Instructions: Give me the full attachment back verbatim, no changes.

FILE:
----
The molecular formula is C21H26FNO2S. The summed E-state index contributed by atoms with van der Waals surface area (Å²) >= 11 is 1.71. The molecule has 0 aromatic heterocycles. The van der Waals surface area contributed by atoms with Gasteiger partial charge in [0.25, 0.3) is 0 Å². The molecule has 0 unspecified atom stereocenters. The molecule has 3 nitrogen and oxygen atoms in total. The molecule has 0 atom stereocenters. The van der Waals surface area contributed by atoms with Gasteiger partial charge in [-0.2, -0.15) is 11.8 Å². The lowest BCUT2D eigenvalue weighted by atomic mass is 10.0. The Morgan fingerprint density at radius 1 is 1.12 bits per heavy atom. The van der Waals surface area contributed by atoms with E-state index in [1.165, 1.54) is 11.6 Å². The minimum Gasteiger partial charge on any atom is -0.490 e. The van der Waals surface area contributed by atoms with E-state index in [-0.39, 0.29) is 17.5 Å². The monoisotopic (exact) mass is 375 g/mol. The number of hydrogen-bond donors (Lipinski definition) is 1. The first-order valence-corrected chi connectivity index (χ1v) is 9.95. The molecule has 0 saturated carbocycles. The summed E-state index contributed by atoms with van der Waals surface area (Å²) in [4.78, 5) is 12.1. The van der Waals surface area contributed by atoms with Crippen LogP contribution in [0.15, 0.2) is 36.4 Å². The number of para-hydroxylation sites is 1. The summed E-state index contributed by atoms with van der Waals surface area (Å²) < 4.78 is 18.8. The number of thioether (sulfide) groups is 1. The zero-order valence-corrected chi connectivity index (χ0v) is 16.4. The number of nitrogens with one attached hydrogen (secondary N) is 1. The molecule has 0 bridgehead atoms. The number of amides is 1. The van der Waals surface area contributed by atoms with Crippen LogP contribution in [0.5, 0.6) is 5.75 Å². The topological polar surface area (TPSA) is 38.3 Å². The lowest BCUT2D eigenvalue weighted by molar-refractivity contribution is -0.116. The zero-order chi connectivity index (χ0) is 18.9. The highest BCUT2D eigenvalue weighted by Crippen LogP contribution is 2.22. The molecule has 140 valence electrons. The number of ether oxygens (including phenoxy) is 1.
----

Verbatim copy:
The molecular formula is C21H26FNO2S. The summed E-state index contributed by atoms with van der Waals surface area (Å²) >= 11 is 1.71. The molecule has 0 aromatic heterocycles. The van der Waals surface area contributed by atoms with Gasteiger partial charge in [0.25, 0.3) is 0 Å². The molecule has 0 unspecified atom stereocenters. The molecule has 3 nitrogen and oxygen atoms in total. The molecule has 0 atom stereocenters. The van der Waals surface area contributed by atoms with Gasteiger partial charge in [-0.2, -0.15) is 11.8 Å². The lowest BCUT2D eigenvalue weighted by atomic mass is 10.0. The Morgan fingerprint density at radius 1 is 1.12 bits per heavy atom. The van der Waals surface area contributed by atoms with E-state index in [1.165, 1.54) is 11.6 Å². The minimum Gasteiger partial charge on any atom is -0.490 e. The van der Waals surface area contributed by atoms with E-state index in [-0.39, 0.29) is 17.5 Å². The monoisotopic (exact) mass is 375 g/mol. The number of hydrogen-bond donors (Lipinski definition) is 1. The first-order valence-corrected chi connectivity index (χ1v) is 9.95. The molecule has 0 saturated carbocycles. The summed E-state index contributed by atoms with van der Waals surface area (Å²) in [4.78, 5) is 12.1. The van der Waals surface area contributed by atoms with Crippen LogP contribution in [0.15, 0.2) is 36.4 Å². The number of para-hydroxylation sites is 1. The summed E-state index contributed by atoms with van der Waals surface area (Å²) < 4.78 is 18.8. The number of thioether (sulfide) groups is 1. The zero-order valence-corrected chi connectivity index (χ0v) is 16.4. The number of nitrogens with one attached hydrogen (secondary N) is 1. The molecule has 0 bridgehead atoms. The number of amides is 1. The van der Waals surface area contributed by atoms with Crippen LogP contribution in [0.5, 0.6) is 5.75 Å². The topological polar surface area (TPSA) is 38.3 Å². The lowest BCUT2D eigenvalue weighted by molar-refractivity contribution is -0.116. The zero-order chi connectivity index (χ0) is 18.9. The highest BCUT2D eigenvalue weighted by Crippen LogP contribution is 2.22. The molecule has 140 valence electrons. The number of ether oxygens (including phenoxy) is 1.